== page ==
It’s been a whirlwind week at the International Telecommunications Union (ITU) negotiations as member states scrambled to reach some kind of consensus on the updates to the ITU’s rules by the deadline. As we’ve noted before, some states are intent on using the negotiations to expand the powers of the ITU and legitimize undemocratic practices like Internet surveillance and censorship. Internet content regulation isn’t within the current scope of the ITU’s powers, and some nations like the U.S.
Thanks to all of you who have joined us at OpenMedia in our campaigns, last Friday I had the opportunity to address some of the lead bureaucrats and lobbyists behind the threat to Internet freedom that is the Trans-Pacific Partnership (TPP). My goal was to bring the voices of Internet users to their attention and to demonstrate that citizens are watching en masse.
As many of you know, the world’s governments are meeting to update a key treaty of a UN agency called the International Telecommunication Union (ITU). We have received word that a last-minute resolution was put forward that could expand ITU authority over Internet governance, consequently threatening Internet freedom.
As the 15th round of Trans-Pacific Partnership negotiations draws to a close today, the Internet freedom community is taking stock of what was said, and perhaps more significantly, what wasn’t. Developments over the last few weeks have suggested that the controversial treaty may be losing steam as public opposition gains momentum – and there was plenty of opposition in evidence at the negotiations. The secretive agreement isn’t ploughing ahead unhindered, and this is largely due to the actions of citizens and the Internet freedom community.
After yesterday's backtracking by Russia on invasive Internet proposals that could lead to strict Internet governance and an erosion of human rights online, more critics are speaking out in condemning the secretive International Telecommunications Union (ITU) discussions.
Citizens worldwide need to have a voice in decisions affecting our Internet use. Make yours be heard to ITU representatives in sending a message through ProtectInternetFreedom.net/Stand.
We asked supporters to share stories about why they support our work for our special December Allies Drive – our yearly drive for monthly donors. This story, from Christina Bub of Ontario, was one of our favourites:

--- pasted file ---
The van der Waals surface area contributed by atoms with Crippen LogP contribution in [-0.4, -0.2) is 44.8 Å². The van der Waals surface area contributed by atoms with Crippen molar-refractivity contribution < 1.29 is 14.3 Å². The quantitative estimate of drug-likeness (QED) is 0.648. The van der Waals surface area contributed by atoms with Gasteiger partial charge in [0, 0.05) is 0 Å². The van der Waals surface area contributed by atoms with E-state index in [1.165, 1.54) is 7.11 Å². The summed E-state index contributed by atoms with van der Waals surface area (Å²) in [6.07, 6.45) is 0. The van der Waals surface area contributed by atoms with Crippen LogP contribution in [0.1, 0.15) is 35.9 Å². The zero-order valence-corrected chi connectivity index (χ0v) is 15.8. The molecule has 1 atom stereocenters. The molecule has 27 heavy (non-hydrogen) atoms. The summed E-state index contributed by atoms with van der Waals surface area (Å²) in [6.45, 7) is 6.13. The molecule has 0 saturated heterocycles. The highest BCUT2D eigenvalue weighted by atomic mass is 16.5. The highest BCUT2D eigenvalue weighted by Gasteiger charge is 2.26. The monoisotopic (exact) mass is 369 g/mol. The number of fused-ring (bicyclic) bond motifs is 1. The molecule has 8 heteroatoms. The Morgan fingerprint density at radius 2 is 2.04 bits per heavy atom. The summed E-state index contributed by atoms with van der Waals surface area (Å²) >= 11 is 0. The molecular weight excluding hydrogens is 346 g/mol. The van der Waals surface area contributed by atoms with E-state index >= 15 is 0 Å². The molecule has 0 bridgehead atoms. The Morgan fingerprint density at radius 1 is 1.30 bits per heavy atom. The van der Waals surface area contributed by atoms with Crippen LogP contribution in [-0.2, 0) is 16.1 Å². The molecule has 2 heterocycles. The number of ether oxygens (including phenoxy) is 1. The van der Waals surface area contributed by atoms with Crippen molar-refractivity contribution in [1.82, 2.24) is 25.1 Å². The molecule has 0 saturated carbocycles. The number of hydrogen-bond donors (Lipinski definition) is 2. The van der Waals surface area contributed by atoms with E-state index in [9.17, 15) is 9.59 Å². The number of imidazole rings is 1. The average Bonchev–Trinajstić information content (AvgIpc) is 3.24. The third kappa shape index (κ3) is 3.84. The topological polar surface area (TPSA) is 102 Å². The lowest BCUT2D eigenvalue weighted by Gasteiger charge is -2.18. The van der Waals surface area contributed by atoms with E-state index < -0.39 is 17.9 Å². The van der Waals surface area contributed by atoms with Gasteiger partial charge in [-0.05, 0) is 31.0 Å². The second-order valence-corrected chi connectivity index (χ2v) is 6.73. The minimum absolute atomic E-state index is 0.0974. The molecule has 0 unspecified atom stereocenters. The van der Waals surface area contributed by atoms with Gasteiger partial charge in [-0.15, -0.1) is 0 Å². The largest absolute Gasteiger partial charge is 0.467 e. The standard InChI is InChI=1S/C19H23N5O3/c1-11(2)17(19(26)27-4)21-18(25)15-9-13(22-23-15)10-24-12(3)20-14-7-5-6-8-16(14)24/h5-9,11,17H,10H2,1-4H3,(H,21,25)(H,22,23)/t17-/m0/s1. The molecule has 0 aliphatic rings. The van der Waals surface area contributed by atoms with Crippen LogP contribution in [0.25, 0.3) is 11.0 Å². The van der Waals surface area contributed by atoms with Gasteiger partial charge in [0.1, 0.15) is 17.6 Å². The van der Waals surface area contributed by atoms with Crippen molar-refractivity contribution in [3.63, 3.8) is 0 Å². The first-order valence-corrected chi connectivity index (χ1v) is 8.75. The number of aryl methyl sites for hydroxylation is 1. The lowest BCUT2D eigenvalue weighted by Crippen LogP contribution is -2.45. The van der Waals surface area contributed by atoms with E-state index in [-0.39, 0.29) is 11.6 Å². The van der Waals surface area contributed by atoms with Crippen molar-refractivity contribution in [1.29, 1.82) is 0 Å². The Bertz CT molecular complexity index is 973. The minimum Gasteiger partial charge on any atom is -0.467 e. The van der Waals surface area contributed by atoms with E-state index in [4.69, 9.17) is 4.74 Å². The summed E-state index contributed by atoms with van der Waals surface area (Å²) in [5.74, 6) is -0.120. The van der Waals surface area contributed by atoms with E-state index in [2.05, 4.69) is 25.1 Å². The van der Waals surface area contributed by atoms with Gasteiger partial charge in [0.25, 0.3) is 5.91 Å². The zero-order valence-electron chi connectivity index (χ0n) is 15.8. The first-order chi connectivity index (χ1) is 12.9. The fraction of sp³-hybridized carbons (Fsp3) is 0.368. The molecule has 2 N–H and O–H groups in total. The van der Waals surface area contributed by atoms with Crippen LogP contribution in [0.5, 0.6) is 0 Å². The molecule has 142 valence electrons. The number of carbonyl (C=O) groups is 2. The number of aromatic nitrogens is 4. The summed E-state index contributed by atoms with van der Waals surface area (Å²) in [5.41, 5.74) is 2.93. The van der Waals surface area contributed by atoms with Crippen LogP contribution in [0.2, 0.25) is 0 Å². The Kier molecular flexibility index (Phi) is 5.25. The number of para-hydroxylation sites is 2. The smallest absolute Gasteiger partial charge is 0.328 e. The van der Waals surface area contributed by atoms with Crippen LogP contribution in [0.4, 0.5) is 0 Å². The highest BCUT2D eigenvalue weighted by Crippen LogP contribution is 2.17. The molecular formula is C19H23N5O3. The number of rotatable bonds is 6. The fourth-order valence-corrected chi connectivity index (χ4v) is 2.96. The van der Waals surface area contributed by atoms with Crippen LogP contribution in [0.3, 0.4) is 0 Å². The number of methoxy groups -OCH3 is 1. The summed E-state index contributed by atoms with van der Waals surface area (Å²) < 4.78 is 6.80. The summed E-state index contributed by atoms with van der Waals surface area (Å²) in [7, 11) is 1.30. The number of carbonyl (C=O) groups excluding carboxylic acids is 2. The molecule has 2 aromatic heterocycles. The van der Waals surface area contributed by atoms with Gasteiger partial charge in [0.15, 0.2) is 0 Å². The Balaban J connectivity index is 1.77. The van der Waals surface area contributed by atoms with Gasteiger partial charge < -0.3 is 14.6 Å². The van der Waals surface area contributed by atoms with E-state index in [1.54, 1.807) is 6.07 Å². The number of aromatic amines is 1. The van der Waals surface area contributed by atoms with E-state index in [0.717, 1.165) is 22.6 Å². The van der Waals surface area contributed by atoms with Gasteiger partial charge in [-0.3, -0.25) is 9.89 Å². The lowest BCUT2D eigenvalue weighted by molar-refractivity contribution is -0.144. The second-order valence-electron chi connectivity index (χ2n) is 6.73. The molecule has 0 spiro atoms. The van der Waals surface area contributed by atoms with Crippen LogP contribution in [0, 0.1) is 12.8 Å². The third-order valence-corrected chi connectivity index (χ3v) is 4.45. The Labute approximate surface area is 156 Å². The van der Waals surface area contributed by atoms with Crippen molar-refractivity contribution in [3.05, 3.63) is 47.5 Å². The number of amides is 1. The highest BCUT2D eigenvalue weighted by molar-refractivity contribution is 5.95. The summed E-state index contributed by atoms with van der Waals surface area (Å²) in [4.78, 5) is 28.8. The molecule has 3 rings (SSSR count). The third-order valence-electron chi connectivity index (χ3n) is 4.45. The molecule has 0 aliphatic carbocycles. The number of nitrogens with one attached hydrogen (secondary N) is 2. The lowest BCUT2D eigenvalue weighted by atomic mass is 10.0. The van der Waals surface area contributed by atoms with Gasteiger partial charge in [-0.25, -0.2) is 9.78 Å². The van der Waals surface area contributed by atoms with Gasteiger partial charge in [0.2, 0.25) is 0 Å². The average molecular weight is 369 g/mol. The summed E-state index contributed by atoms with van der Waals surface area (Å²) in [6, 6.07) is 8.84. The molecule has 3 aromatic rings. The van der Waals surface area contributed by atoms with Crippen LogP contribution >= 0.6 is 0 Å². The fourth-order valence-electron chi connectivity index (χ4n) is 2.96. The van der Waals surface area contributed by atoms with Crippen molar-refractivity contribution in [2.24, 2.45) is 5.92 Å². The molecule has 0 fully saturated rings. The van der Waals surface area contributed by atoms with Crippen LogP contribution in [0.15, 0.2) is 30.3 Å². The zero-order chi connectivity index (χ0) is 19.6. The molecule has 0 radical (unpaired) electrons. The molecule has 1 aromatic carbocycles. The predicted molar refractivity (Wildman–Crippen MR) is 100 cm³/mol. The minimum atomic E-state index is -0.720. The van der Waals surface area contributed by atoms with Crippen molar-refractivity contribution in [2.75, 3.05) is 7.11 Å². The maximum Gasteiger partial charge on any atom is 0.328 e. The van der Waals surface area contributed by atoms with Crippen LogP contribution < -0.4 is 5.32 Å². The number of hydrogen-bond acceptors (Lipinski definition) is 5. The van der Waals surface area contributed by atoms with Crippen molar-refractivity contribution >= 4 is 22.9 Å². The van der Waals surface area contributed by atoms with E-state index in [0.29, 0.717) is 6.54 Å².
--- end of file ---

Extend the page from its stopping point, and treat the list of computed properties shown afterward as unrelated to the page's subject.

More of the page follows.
An open and free internet is a clear path to a wonderful future full of potential we may not even be aware of today. I run a small hobby business, and without ever having a shop or even a single printed piece of marketing material, I've been able to sell my product all over the world.
After increased pressure from citizens worldwide speaking out to ProtectInternetFreedom.net, Russia has now withdrawn a controversial proposal that would have increased Internet governance and control.
We need to ensure our voices are being heard to keep our governments in check at the ongoing ITU discussions – send a message at ProtectInternetFreedom.net/Stand.
A secretive trade agreement known as the Trans-Pacific Partnership (TPP) is again being negotiated this week in closed-door discussions – seeking to introduce invasive copyright legislation to everyday Internet use.
Let the lobbyists and bureaucrats behind the TPP know that citizens worldwide rightfully deserve a seat at the table. Learn more about what's hidden within the TPP and speak out at StopTheTrap.net.
Article by Geoff Cumming for The New Zealand Herald
Our coation partners over at the Centre for Democracy and Technology (CDT) have raised concerns over some developments in the International Telecommunications Union (ITU) negotiations currently going on in Dubai. These negotiations will expand the power of the ITU, and as we’ve noted in the past, their secrecy is being used by some nations to push undemocratic rules that will legitimize the censorship and surveillance of its citizens. The CDT has now discovered that this goal has been brought one step closer to reality, through new rules for the standards-setting body of the ITU in advance of the official negotiations.